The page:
The Supreme Court rendered the 106-Tai-Shang-1010 Criminal Decision of February 8, 2018 (hereinafter, the “Decision”), holding that it should not be concluded that a statement which is supposed to be sworn but is not sworn is admissible evidence simply on the ground that the statements of the joint accused were not illegally extracted or there was no other circumstance that obviously renders the statements unbelievable due to impediment of freedom of statement during the interrogation by the prosecutor.
According to the facts underlying this Decision, it was held in the original decision that the accused had committed an offense of obtaining property by fraudulent means during the discharge of duties and had jointly committed an offense of preparing false accounting documents under Article 71, Subparagraph 1 of the Commercial Accounting Law before amendment with the rest of the charges acquitted. Both dissatisfied with the original decision, the prosecutor and the accused appealed.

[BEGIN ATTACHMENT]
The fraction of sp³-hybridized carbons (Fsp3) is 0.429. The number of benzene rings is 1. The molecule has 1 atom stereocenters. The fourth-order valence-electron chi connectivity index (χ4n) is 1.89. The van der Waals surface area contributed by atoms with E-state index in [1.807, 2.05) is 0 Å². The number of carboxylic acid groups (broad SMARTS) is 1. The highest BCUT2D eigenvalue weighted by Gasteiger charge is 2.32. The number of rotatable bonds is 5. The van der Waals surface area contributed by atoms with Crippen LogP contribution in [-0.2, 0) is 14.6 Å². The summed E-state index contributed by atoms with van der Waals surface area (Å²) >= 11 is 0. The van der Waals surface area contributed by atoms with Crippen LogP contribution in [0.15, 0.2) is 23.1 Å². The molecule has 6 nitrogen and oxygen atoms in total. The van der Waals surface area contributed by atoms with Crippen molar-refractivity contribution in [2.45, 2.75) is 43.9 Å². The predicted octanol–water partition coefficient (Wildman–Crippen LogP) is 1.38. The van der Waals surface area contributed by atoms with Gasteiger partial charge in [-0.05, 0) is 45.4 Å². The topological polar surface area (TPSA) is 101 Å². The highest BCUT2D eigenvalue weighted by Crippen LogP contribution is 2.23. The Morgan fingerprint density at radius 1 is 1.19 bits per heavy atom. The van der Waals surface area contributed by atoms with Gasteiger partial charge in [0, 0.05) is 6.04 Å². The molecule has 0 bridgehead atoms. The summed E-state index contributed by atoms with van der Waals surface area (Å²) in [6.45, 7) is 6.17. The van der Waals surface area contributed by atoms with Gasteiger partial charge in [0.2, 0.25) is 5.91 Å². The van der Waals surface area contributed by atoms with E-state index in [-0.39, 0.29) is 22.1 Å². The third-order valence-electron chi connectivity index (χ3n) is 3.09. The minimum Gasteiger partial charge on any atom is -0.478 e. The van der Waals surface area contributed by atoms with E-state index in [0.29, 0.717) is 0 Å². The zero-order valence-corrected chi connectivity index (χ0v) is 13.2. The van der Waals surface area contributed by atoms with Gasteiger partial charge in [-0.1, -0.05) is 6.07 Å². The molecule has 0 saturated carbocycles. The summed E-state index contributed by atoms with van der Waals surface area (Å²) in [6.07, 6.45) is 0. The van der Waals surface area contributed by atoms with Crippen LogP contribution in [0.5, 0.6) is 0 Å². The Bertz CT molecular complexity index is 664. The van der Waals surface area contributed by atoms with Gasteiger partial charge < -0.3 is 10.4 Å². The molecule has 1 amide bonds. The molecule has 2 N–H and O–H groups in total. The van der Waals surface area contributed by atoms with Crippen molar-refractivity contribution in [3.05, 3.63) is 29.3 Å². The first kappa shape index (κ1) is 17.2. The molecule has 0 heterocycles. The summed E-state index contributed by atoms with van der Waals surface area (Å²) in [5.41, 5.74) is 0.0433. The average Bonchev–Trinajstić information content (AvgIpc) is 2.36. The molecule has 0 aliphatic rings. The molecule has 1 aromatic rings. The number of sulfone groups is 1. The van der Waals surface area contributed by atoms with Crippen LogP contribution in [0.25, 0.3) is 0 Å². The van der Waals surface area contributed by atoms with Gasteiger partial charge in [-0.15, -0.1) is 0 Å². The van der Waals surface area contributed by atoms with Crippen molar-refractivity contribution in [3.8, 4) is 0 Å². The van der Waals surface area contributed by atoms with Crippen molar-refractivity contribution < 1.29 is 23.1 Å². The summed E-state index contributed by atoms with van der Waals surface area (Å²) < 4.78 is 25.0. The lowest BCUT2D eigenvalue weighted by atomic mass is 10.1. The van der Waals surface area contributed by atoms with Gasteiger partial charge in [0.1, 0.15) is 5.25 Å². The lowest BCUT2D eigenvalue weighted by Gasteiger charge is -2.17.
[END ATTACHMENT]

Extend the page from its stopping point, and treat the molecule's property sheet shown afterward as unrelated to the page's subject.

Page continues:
According to the Decision, the joint accused had double identities as the accused and witnesses by nature. To investigate the offenses of another accused and out of the need to gather evidence, the prosecutor should interrogate the joint accused as witnesses and should inform the witnesses of their relevant procedural rights such as refusal to provide a testimony and cause them to provide sworn testimonies to meet the exceptional requirement for hearsay evidence under Article 159-1, Paragraph 2 of the Code of Criminal Procedure. As for statements made in the capacity of the joint accused on the offenses of others, since they are not liable for perjury, the credibility of such statements is inferior to that of a sworn testimony. Therefore, this does not meet the criteria for the above requirement, and such statements can be exceptionally admitted as evidence only when their relative or absolute credibility is assured pursuant to the same legal principle for Article 159-2 and Article 159-3 of the same law and when it is necessary to use such evidence. Therefore, it should not be concluded that a previous statement (which was supposed to be sworn but was not sworn) is admissible evidence simply on the ground that statements of the joint accused were not illegally extracted or there was no other circumstance where the statements were obviously unbelievable due to impediment of freedom of statement during the interrogation by the prosecutor. Therefore, although it was concluded in the original decision that despite the fact that the statements given by the joint accused to the prosecutor during investigation were not sworn, they were still admissible evidence for concluding offenses pursuant to Article 159-1, Paragraph 2 of the Code of Criminal Procedure, the original decision failed to indicate the essential criteria and was thus unlawful. Therefore, the original decision was remanded.